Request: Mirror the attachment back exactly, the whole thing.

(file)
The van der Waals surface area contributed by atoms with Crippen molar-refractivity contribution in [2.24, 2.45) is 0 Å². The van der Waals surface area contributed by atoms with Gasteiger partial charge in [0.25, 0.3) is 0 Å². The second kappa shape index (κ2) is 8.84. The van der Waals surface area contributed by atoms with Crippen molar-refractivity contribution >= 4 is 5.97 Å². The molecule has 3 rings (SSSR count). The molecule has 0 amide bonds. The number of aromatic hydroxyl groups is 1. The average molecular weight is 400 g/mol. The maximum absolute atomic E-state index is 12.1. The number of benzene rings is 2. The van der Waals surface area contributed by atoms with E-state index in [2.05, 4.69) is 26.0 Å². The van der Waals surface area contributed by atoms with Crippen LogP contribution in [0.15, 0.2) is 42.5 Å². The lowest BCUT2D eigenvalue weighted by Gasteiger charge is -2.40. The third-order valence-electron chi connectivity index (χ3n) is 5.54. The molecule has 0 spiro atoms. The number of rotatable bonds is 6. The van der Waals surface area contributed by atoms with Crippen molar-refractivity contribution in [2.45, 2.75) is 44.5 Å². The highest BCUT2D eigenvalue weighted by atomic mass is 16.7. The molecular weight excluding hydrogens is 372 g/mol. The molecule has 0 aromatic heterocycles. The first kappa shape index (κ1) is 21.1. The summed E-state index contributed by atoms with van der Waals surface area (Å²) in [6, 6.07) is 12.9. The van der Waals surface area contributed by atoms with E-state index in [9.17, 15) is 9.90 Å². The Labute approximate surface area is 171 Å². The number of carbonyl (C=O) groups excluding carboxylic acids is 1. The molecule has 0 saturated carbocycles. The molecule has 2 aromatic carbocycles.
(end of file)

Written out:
The van der Waals surface area contributed by atoms with Crippen molar-refractivity contribution in [2.24, 2.45) is 0 Å². The van der Waals surface area contributed by atoms with Gasteiger partial charge in [0.25, 0.3) is 0 Å². The second kappa shape index (κ2) is 8.84. The van der Waals surface area contributed by atoms with Crippen molar-refractivity contribution >= 4 is 5.97 Å². The molecule has 3 rings (SSSR count). The molecule has 0 amide bonds. The number of aromatic hydroxyl groups is 1. The average molecular weight is 400 g/mol. The maximum absolute atomic E-state index is 12.1. The number of benzene rings is 2. The van der Waals surface area contributed by atoms with E-state index in [2.05, 4.69) is 26.0 Å². The van der Waals surface area contributed by atoms with Crippen LogP contribution in [0.15, 0.2) is 42.5 Å². The lowest BCUT2D eigenvalue weighted by Gasteiger charge is -2.40. The third-order valence-electron chi connectivity index (χ3n) is 5.54. The molecule has 0 spiro atoms. The number of rotatable bonds is 6. The van der Waals surface area contributed by atoms with Crippen molar-refractivity contribution in [2.45, 2.75) is 44.5 Å². The highest BCUT2D eigenvalue weighted by atomic mass is 16.7. The molecular weight excluding hydrogens is 372 g/mol. The molecule has 0 aromatic heterocycles. The first kappa shape index (κ1) is 21.1. The summed E-state index contributed by atoms with van der Waals surface area (Å²) in [6, 6.07) is 12.9. The van der Waals surface area contributed by atoms with E-state index in [9.17, 15) is 9.90 Å². The Labute approximate surface area is 171 Å². The number of carbonyl (C=O) groups excluding carboxylic acids is 1. The molecule has 0 saturated carbocycles. The molecule has 2 aromatic carbocycles.